A stereo, or dissection, microscope is a specialized compound microscope that has two spatially-separated optical paths. When a user looks through a stereo microscope, the two light paths image the specimen at slightly different angles (parallax) which is interpreted as stereo vision. Stereo microscopes generally have a lower magnification than high-mag compound microscopes because 1) we manipulate and dissect relatively large objects, and 2) low magnification necessarily has a broader depth of field. This property is useful for dissections.
The two separated light paths of a stereo microscope. Diagrams "a" and "b"also shows the two separate light paths for achieving true stereo vision. The left diagram shows a more conventional stereo, or dissecting microscope with a moderately large working distance. Diagram "b" shows a stereo microscope with an extremely long working distance, used for medical applications. (From Leica).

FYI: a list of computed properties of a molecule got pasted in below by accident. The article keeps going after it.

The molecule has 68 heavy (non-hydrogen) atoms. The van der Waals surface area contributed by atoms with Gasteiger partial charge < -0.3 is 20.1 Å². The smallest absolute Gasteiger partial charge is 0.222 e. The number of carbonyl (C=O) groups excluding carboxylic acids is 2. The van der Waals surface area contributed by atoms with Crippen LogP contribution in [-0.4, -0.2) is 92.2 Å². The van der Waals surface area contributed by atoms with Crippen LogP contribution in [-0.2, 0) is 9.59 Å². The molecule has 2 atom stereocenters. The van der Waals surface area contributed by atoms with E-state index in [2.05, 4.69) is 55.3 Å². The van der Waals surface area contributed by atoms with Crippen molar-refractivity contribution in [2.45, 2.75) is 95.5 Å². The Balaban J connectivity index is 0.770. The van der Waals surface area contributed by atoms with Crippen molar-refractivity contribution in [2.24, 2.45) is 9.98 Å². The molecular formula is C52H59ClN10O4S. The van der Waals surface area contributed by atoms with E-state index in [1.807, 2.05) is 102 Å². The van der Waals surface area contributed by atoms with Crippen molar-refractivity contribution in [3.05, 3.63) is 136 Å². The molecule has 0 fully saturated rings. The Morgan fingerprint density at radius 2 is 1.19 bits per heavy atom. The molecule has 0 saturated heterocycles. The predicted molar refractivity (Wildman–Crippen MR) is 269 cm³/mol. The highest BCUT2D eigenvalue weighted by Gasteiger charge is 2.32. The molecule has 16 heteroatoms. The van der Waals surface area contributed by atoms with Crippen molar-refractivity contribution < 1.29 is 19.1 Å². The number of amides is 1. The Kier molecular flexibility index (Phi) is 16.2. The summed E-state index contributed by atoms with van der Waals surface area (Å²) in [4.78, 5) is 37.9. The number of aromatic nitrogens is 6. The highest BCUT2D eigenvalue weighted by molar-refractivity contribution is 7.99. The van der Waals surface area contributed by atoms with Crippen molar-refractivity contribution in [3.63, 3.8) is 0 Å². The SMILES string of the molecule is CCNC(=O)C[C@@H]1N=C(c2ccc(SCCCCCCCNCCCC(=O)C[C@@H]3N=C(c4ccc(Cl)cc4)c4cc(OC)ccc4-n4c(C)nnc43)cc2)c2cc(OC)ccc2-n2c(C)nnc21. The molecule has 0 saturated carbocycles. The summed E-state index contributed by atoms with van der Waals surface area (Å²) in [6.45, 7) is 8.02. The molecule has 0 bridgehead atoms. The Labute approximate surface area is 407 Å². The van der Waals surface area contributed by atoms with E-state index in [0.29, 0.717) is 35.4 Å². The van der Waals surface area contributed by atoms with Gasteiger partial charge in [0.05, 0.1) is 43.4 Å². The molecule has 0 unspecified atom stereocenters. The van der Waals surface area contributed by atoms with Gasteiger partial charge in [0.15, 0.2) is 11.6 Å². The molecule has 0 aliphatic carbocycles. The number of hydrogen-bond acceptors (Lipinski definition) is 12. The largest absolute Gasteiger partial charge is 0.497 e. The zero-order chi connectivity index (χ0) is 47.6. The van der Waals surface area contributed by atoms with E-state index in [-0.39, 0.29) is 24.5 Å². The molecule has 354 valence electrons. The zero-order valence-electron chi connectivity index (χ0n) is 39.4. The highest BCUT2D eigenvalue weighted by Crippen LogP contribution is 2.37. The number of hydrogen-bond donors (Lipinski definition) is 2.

Early, and less expensive, stereo microscopes had fixed magnifications. They achieved this by having a rotating objective nosepiece with two or three objective pairs. Modern stereo scopes have zoom magnification. Here's a Wikipedia article describing how zoom works:
Zoom magnification:

Axial movement of a diverging lens, located between the magnification lens elements, changes magnification by selecting or rejecting circumferential light rays. When all rays are imaged (top) , the lens is at the lowest magnification. By selecting only the central rays (bottom) the image will be magnified.